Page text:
Dentist Prof Philip Lamey 'failed to diagnose cancer'
A senior dentist failed to diagnose a tumour that existed in a pre-cancerous form for 15 years, a court has heard.
Prof Philip Lamey is accused of failing to spot the changes in a patient who for years had a dry and itchy mouth condition that turned into cancer.
The court heard he diagnosed smokers' keratosis - damage caused by cigarettes - despite the man not being a smoker.
It heard he failed to carry out the right examination to identify any sinister changes in the lesion.
Prof Lamey faces 46 charges of misconduct at the General Dental Council (GDC) disciplinary hearing.
One hundred and thirty five of his patients at the School of Dentistry at the Royal Victoria Hospital in Belfast had to be recalled after 35 of his patients developed cancer - four of whom eventually died.
In another case outlined on Tuesday afternoon, the hearing heard that a woman's mouth cancer was missed when Prof Lamey failed to earmark her case as a priority.
Prof Lamey is alleged to have not read the warning signs that the woman had a tumour growing in her mouth when he was given a referral letter by her GDP - general dental practitioner.
It is also alleged by the General Dental Council that he kept on giving her blood tests that were "unnecessary" almost a year after her dentist raised their concerns.
The panel heard how one patient, a non-smoker who had suffered from a complaint from the mid-1990s, was eventually diagnosed with cancer.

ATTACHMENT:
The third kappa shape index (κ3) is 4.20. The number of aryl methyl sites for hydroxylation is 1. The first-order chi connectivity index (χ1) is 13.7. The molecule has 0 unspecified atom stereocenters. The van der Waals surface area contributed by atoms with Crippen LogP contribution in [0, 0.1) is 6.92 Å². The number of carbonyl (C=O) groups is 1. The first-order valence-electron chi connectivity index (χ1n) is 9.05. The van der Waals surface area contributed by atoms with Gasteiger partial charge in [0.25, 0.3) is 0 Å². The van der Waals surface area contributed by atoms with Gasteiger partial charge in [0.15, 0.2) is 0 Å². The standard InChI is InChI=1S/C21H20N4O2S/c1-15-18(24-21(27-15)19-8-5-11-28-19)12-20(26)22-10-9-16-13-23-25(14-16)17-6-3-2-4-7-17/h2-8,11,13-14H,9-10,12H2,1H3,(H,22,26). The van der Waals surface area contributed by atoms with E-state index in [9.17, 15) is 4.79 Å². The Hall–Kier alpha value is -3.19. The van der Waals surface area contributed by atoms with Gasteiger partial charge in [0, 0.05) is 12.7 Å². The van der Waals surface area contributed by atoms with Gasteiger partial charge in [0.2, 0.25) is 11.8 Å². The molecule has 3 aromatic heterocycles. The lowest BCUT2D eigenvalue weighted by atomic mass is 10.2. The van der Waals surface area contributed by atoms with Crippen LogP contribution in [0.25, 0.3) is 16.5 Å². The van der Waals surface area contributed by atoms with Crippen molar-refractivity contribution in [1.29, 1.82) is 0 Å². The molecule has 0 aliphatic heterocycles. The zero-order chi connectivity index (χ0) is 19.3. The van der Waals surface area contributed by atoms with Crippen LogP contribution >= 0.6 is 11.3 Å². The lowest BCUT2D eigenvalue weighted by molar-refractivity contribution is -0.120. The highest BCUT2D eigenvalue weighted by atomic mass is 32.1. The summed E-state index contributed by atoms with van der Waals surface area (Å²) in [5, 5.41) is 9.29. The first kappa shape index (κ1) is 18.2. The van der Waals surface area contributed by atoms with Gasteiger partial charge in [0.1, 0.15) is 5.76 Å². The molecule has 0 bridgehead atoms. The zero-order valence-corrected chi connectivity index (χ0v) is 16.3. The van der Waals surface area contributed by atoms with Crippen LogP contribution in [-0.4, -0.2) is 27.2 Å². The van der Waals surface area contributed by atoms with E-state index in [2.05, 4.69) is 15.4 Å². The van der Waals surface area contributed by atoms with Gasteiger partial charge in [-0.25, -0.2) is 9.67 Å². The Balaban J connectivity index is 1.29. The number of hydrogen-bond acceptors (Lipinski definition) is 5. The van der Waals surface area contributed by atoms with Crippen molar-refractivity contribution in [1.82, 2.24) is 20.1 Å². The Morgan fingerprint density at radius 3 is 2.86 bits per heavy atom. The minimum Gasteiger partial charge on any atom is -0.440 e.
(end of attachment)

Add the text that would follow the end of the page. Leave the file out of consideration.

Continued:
Prof Lamey missed its transformation into a tumour and failed to carry out a biopsy on the lesion, the panel was told.
According to the GDC, he also incorrectly recorded that the patient's iron levels were low and prescribed an iron supplement.
Expert witness Prof Stephen Challacombe said that over a ten-year period, there is a 5% risk that oral lichen planus, a common condition, can turn into cancer.
David Bradly, counsel for the GDC, put it to him: "If there's been something going on there for this amount of time, there must come a time that you do need to know what's going on."
Prof Challacombe said: "It's always important to know what's going on if there's been no significant change.
"The longevity of leukopenia in the oral cavity can last 30 years.
"I would be looking very closely at the keratosis, and biopsy would be used for any changes in that lesion."
The patient first reported the symptoms in 1994, followed by visits to Prof Lamey in 2004 and 2009.
Lichen planus can affect people for long periods of time, although the patient's symptoms flared in 2004.
Mr Bradly asked about the significance of the symptoms being exacerbated so long after the initial diagnosis.
Prof Challacombe said he "would like to know what's going on histologically" - with the cells in the lesion.
When asked by Mr Brady: "You would have biopsied this patient in 2009?" he replied, "yes".
Earlier the panel heard how a 46-year-old woman, known as patient 33, who had been smoking for 30 years was not given a biopsy despite having smokers' keratosis; white patches associated with smoke damage.
It hid a more serious condition below it, which could have been picked up in a biopsy.
Mr Bradly asked: "If there had been something there previously, you would have expected to find it?"
Prof Challacombe said: "Yes."
The hearing was adjourned until Friday morning.